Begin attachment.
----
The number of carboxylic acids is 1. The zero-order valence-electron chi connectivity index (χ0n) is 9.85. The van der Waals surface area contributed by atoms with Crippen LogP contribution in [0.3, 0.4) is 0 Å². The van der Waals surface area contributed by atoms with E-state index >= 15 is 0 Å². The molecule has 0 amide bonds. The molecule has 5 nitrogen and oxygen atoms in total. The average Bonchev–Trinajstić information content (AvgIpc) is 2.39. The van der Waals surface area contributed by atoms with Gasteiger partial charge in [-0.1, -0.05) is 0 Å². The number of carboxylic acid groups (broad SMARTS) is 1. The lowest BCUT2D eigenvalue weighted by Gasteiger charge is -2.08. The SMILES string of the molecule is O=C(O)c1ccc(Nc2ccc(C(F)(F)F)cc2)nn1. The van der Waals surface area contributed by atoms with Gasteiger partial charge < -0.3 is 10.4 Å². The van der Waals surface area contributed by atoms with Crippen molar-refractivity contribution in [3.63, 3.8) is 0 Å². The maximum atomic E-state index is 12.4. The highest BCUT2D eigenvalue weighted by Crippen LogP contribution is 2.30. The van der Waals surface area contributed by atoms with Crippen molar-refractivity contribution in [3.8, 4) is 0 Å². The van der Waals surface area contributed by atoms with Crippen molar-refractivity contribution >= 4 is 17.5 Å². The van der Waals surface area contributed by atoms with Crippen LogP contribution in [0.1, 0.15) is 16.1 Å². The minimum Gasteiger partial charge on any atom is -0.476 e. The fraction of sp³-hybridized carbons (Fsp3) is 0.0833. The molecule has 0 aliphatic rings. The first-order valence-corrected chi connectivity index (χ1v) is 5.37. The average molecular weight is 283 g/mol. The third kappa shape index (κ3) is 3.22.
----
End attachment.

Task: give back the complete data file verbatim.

The number of carboxylic acids is 1. The zero-order valence-electron chi connectivity index (χ0n) is 9.85. The van der Waals surface area contributed by atoms with Crippen LogP contribution in [0.3, 0.4) is 0 Å². The van der Waals surface area contributed by atoms with E-state index >= 15 is 0 Å². The molecule has 0 amide bonds. The molecule has 5 nitrogen and oxygen atoms in total. The average Bonchev–Trinajstić information content (AvgIpc) is 2.39. The van der Waals surface area contributed by atoms with Gasteiger partial charge in [-0.1, -0.05) is 0 Å². The number of carboxylic acid groups (broad SMARTS) is 1. The lowest BCUT2D eigenvalue weighted by Gasteiger charge is -2.08. The SMILES string of the molecule is O=C(O)c1ccc(Nc2ccc(C(F)(F)F)cc2)nn1. The van der Waals surface area contributed by atoms with Gasteiger partial charge < -0.3 is 10.4 Å². The van der Waals surface area contributed by atoms with Crippen molar-refractivity contribution in [3.63, 3.8) is 0 Å². The maximum atomic E-state index is 12.4. The highest BCUT2D eigenvalue weighted by Crippen LogP contribution is 2.30. The van der Waals surface area contributed by atoms with Crippen molar-refractivity contribution in [3.8, 4) is 0 Å². The van der Waals surface area contributed by atoms with Crippen molar-refractivity contribution >= 4 is 17.5 Å². The van der Waals surface area contributed by atoms with Crippen LogP contribution in [0.1, 0.15) is 16.1 Å². The minimum Gasteiger partial charge on any atom is -0.476 e. The fraction of sp³-hybridized carbons (Fsp3) is 0.0833. The molecule has 0 aliphatic rings. The first-order valence-corrected chi connectivity index (χ1v) is 5.37. The average molecular weight is 283 g/mol. The third kappa shape index (κ3) is 3.22.